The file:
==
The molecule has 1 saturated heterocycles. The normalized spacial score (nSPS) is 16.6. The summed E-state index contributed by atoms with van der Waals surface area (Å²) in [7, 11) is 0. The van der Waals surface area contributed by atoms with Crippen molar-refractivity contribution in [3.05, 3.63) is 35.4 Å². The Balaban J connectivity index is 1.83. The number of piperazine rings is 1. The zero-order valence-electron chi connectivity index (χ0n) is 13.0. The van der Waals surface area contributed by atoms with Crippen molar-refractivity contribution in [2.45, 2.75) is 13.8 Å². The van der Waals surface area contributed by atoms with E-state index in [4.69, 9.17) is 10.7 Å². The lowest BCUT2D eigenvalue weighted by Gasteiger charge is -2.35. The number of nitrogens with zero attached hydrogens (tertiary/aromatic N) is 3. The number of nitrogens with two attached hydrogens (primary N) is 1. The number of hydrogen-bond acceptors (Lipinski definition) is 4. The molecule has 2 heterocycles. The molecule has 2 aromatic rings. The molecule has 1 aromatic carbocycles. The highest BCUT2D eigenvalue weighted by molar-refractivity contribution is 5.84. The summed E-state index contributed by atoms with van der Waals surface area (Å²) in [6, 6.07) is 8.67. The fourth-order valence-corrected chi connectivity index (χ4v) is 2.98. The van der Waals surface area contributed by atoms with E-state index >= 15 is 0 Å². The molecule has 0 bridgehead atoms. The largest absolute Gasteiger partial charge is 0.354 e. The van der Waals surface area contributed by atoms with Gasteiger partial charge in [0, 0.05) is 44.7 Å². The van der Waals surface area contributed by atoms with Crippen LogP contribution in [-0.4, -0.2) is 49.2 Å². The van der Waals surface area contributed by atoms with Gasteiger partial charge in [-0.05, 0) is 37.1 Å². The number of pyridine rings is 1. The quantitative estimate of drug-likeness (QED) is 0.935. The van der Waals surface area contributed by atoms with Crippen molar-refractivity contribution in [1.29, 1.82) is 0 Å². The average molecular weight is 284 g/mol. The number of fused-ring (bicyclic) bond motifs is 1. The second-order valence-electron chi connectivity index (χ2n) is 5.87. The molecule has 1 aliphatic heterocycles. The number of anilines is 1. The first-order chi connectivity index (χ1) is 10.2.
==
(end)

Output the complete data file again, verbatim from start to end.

The molecule has 1 saturated heterocycles. The normalized spacial score (nSPS) is 16.6. The summed E-state index contributed by atoms with van der Waals surface area (Å²) in [7, 11) is 0. The van der Waals surface area contributed by atoms with Crippen molar-refractivity contribution in [3.05, 3.63) is 35.4 Å². The Balaban J connectivity index is 1.83. The number of piperazine rings is 1. The zero-order valence-electron chi connectivity index (χ0n) is 13.0. The van der Waals surface area contributed by atoms with Crippen molar-refractivity contribution in [2.45, 2.75) is 13.8 Å². The van der Waals surface area contributed by atoms with E-state index in [4.69, 9.17) is 10.7 Å². The lowest BCUT2D eigenvalue weighted by Gasteiger charge is -2.35. The number of nitrogens with zero attached hydrogens (tertiary/aromatic N) is 3. The number of nitrogens with two attached hydrogens (primary N) is 1. The number of hydrogen-bond acceptors (Lipinski definition) is 4. The molecule has 2 heterocycles. The molecule has 2 aromatic rings. The molecule has 1 aromatic carbocycles. The highest BCUT2D eigenvalue weighted by molar-refractivity contribution is 5.84. The summed E-state index contributed by atoms with van der Waals surface area (Å²) in [6, 6.07) is 8.67. The fourth-order valence-corrected chi connectivity index (χ4v) is 2.98. The van der Waals surface area contributed by atoms with E-state index >= 15 is 0 Å². The molecule has 0 bridgehead atoms. The largest absolute Gasteiger partial charge is 0.354 e. The van der Waals surface area contributed by atoms with Gasteiger partial charge in [0, 0.05) is 44.7 Å². The van der Waals surface area contributed by atoms with Crippen LogP contribution in [-0.4, -0.2) is 49.2 Å². The van der Waals surface area contributed by atoms with Gasteiger partial charge in [-0.05, 0) is 37.1 Å². The number of pyridine rings is 1. The quantitative estimate of drug-likeness (QED) is 0.935. The van der Waals surface area contributed by atoms with Crippen molar-refractivity contribution in [1.29, 1.82) is 0 Å². The average molecular weight is 284 g/mol. The number of fused-ring (bicyclic) bond motifs is 1. The second-order valence-electron chi connectivity index (χ2n) is 5.87. The molecule has 1 aliphatic heterocycles. The number of anilines is 1. The first-order chi connectivity index (χ1) is 10.2.